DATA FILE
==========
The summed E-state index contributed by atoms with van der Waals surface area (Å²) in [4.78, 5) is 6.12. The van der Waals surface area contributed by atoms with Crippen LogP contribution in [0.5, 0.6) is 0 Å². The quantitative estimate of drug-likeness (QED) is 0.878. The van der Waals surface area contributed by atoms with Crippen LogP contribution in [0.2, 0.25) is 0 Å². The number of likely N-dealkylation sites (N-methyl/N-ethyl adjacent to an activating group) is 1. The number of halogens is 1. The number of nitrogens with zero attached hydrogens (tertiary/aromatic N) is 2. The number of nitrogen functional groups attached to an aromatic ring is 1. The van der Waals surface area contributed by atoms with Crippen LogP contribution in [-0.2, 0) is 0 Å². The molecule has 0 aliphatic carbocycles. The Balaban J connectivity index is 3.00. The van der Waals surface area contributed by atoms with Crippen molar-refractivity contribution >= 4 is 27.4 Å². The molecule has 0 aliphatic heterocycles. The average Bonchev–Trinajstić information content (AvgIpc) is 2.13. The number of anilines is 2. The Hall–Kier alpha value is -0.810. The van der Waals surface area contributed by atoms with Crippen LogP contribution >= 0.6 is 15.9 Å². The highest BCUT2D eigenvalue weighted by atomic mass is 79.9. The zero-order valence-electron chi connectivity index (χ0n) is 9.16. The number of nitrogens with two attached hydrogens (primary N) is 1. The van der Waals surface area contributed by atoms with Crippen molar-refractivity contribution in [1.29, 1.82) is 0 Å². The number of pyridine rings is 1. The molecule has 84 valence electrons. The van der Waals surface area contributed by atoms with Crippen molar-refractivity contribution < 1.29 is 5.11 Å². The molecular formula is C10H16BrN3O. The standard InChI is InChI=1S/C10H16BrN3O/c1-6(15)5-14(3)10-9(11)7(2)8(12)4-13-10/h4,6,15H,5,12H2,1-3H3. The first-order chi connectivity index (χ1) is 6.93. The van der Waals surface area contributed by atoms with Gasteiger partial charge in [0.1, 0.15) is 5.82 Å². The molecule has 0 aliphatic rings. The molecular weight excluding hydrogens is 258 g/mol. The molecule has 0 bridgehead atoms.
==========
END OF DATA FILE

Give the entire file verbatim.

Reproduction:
The summed E-state index contributed by atoms with van der Waals surface area (Å²) in [4.78, 5) is 6.12. The van der Waals surface area contributed by atoms with Crippen LogP contribution in [0.5, 0.6) is 0 Å². The quantitative estimate of drug-likeness (QED) is 0.878. The van der Waals surface area contributed by atoms with Crippen LogP contribution in [0.2, 0.25) is 0 Å². The number of likely N-dealkylation sites (N-methyl/N-ethyl adjacent to an activating group) is 1. The number of halogens is 1. The number of nitrogens with zero attached hydrogens (tertiary/aromatic N) is 2. The number of nitrogen functional groups attached to an aromatic ring is 1. The van der Waals surface area contributed by atoms with Crippen LogP contribution in [-0.2, 0) is 0 Å². The molecule has 0 aliphatic carbocycles. The Balaban J connectivity index is 3.00. The van der Waals surface area contributed by atoms with Crippen molar-refractivity contribution >= 4 is 27.4 Å². The molecule has 0 aliphatic heterocycles. The average Bonchev–Trinajstić information content (AvgIpc) is 2.13. The number of anilines is 2. The Hall–Kier alpha value is -0.810. The van der Waals surface area contributed by atoms with Crippen LogP contribution >= 0.6 is 15.9 Å². The highest BCUT2D eigenvalue weighted by atomic mass is 79.9. The zero-order valence-electron chi connectivity index (χ0n) is 9.16. The number of nitrogens with two attached hydrogens (primary N) is 1. The van der Waals surface area contributed by atoms with Crippen molar-refractivity contribution in [1.29, 1.82) is 0 Å². The number of pyridine rings is 1. The molecule has 84 valence electrons. The van der Waals surface area contributed by atoms with Crippen molar-refractivity contribution < 1.29 is 5.11 Å². The molecular formula is C10H16BrN3O. The standard InChI is InChI=1S/C10H16BrN3O/c1-6(15)5-14(3)10-9(11)7(2)8(12)4-13-10/h4,6,15H,5,12H2,1-3H3. The first-order chi connectivity index (χ1) is 6.93. The van der Waals surface area contributed by atoms with Gasteiger partial charge in [0.1, 0.15) is 5.82 Å². The molecule has 0 aliphatic rings. The molecular weight excluding hydrogens is 258 g/mol. The molecule has 0 bridgehead atoms.